How many of us compose, plan, design, write, edit, think and output on a laptop or desktop and then watch as others consume what we do on their phones?
That's the question that was front, center, behind and below in the BIMS Day 2 talk by Mario Garcia, a Columbia professor and author of the new book, The Story, designed to be read on—you guessed it—your phone.
"We are going through a transformation," Garcia said. "Six in 10 people now get news from their mobile device and it's going up every month. And 89% of people on mobile access news and information. We go to our phones an average of 114 times a day. [He tested himself one day recently and tallied 78.] And yet 75% of outfits plan, write, edit and design on a platform much larger than on what people will read it on."
(The Pew Research Center found that 57% of U.S. adults get news from a smartphone or tablet compared with 30% from a PC. For those 18-29, it's 72%.)
So when Garcia wrote his latest book, he wrote and designed it for the phone— 1800 screens worth. When reading, people much prefer scrolling to swiping, he said, so type should flow down. He added that our writing needs to change. Paragraphs should be shorter because we get interrupted so much more. "We are in the journalism of everywhere and interruptions. This is a phone; it rings, it messages, it Instagrams. We need more subheads to help navigate the story [through those interruptions]."
Following Garcia on Tuesday, Matt Fottrell, VP, Financial Times U.S. and managing director, FT Specialist, spoke about equally big changes—they've shuttered 10 print titles in the last 5 years and started (and accomplished) a big march to 1 million paid digital subscribers—as the FT grows its U.S. footprint and builds up its specialist news division.
"It required a shift in how we were working," Fottrell said. "We had to re-engineer much of what we do." The first thing was to establish a "mindset of confidence to charge for quality journalism online... Reader engagement was then the best measure for us. The more our audience used our sites, the more cancellations decreased and conversions increased."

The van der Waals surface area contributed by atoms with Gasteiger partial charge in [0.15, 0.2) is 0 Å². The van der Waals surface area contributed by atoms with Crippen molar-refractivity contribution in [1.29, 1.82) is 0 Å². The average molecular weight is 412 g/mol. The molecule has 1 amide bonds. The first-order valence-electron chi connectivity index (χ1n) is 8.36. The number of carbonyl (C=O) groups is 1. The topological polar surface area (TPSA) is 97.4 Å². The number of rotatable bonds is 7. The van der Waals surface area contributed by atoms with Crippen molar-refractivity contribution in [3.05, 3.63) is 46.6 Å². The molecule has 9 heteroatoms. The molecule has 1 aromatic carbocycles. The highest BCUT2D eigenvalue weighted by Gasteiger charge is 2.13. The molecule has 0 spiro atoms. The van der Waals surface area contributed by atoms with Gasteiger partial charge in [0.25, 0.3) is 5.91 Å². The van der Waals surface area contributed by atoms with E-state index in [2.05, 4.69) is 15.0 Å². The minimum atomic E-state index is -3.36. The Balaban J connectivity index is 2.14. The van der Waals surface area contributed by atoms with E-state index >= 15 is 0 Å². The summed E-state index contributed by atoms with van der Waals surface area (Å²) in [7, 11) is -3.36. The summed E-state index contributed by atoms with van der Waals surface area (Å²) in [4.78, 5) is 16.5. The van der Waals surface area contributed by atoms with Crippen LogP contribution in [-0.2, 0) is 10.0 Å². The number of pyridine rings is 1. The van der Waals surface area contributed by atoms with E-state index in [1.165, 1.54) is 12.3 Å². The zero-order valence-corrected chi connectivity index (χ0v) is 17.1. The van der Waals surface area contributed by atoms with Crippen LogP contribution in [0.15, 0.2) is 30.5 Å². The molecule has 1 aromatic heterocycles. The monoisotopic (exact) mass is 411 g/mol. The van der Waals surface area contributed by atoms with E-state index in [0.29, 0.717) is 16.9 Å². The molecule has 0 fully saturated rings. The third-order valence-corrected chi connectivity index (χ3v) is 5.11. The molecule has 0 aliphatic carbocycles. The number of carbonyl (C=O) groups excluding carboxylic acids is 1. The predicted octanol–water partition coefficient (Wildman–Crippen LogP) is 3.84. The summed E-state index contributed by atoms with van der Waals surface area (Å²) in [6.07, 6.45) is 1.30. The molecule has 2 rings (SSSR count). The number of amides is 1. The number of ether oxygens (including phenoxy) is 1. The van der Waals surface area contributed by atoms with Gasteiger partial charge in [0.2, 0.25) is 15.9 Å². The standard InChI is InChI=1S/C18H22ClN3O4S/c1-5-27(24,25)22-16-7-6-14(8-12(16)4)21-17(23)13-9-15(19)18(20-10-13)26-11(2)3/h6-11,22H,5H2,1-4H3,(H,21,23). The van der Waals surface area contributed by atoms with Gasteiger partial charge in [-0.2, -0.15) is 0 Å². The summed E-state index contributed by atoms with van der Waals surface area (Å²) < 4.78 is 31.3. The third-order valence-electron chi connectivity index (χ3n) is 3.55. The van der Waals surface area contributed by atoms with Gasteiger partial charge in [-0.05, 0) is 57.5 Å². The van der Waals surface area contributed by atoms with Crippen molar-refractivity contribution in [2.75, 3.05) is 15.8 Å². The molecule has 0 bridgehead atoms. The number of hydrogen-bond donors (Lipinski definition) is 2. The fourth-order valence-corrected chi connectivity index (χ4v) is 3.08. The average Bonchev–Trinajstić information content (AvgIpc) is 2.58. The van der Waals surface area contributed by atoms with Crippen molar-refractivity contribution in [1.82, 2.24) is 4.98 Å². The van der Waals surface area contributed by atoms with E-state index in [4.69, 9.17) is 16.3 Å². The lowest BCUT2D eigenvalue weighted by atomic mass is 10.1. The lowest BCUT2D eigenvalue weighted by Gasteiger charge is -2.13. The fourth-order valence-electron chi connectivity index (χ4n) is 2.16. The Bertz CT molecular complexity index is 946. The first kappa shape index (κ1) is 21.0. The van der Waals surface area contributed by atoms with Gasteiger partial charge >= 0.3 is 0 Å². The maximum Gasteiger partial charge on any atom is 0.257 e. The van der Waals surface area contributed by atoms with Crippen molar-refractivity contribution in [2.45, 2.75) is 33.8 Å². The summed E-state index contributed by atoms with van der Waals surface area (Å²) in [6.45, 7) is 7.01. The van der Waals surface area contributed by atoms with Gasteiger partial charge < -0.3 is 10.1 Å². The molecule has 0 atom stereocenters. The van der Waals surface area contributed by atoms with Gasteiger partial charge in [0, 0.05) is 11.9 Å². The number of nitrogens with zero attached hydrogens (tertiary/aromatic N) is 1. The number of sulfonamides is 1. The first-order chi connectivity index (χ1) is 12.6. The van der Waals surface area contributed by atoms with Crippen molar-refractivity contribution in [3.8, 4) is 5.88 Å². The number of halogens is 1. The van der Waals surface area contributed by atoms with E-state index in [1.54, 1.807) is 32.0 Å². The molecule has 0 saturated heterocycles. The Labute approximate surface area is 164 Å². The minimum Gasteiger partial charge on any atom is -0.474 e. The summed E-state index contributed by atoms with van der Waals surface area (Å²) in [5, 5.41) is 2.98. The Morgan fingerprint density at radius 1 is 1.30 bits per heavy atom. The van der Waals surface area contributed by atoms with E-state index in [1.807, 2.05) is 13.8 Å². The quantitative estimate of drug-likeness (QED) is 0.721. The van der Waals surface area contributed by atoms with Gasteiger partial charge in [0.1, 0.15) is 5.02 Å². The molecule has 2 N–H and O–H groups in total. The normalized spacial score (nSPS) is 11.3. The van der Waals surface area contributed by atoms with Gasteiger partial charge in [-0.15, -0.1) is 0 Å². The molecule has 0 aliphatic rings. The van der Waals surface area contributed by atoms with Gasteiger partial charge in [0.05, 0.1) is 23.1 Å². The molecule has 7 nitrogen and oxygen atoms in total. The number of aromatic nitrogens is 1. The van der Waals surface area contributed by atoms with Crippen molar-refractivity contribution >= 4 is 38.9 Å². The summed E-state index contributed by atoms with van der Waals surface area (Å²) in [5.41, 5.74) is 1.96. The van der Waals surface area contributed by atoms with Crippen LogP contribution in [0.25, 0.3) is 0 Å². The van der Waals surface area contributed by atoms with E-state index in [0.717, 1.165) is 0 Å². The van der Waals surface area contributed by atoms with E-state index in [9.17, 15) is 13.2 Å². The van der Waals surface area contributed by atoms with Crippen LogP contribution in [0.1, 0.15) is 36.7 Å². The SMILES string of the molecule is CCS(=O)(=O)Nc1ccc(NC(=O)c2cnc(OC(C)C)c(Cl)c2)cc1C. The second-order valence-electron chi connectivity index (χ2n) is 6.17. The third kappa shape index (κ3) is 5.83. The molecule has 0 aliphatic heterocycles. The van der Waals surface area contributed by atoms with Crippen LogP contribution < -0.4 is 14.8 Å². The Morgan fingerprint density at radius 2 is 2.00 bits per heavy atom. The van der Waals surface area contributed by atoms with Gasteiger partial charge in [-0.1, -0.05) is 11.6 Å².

To measure that engagement, they created an algorithm called RFV—recency, frequency and volume. How recently have they visited? How frequently? And how much do they consume? They used gamification to engage; one example was the financial experience of an Uber driver. "That drove incredible engagement," Fottrell said. "It was a tangible way to tell a story."
The FT mixed that kind of feature with valuable charts—one of those tracked every M&A deal in 2017. "That built a real competency around data visualization," Fottrell said. Another initiative that drew "fantastic engagement" gathered 100,000 pieces of data back to 1979 and tracked that in a 3-minute video story.
The "FT on Stage" brought Financial Times reporters to a live audience telling stories. "It went to the oldest forms of entertainment and would draw 400 or more people," Fottrell said.
At the end, Fottrell spoke passionately about companies not only being successful but also doing work to strengthen the community. He pointed to The Washington Post's new front-page slogan, Democracy Dies in Darkness and the Guardian with their mantra of hope. "It's time for a reset," Fottrell said. "Business must make a profit but should serve a purpose as well."
Doing good was on Garcia's mind as well. He praised one of the publishers he met here who provides information for emergency room doctors. He's proud of the work he's done for the United Nations, and for Jet Blue—figuring out the best way to get important information to pilots. "There's a global need to present information in the best way it will be consumed," he said.
He called the changes going on now "a revolution that hits at the center of storytelling. When we put color in newspapers it was a big change, but it did not change the story."
With that revolution comes responsibility, Garcia said. "Whatever you do, you have to update your stories. Also change the headline, change the photo. It's the kiss of death to write the old way.
"Photographs of the writer are important on the phone. In mobile, first person accounts do very well. Linear stories tend to be shared 40% more than those that are displayed in traditional style. Don't do photo galleries. Headlines are most important now. They have to tell you a lot."
His three rules:
Make it easy to find
Make it easy to read
Make it attractive
"You have to start the creative process with the small screen," Garcia said. "Scandinavians have actually done it the best. Every reporter is required to write for multi-sensory experiences.
"The takeaway is if you have a good story, people will stay with you. [He also pined against telling readers how long a "read" an article is, but we'll leave that for another day.] I don't sit here and lament what was. I celebrate what is. These are the best times to be a storyteller, but you have to explore all that is there."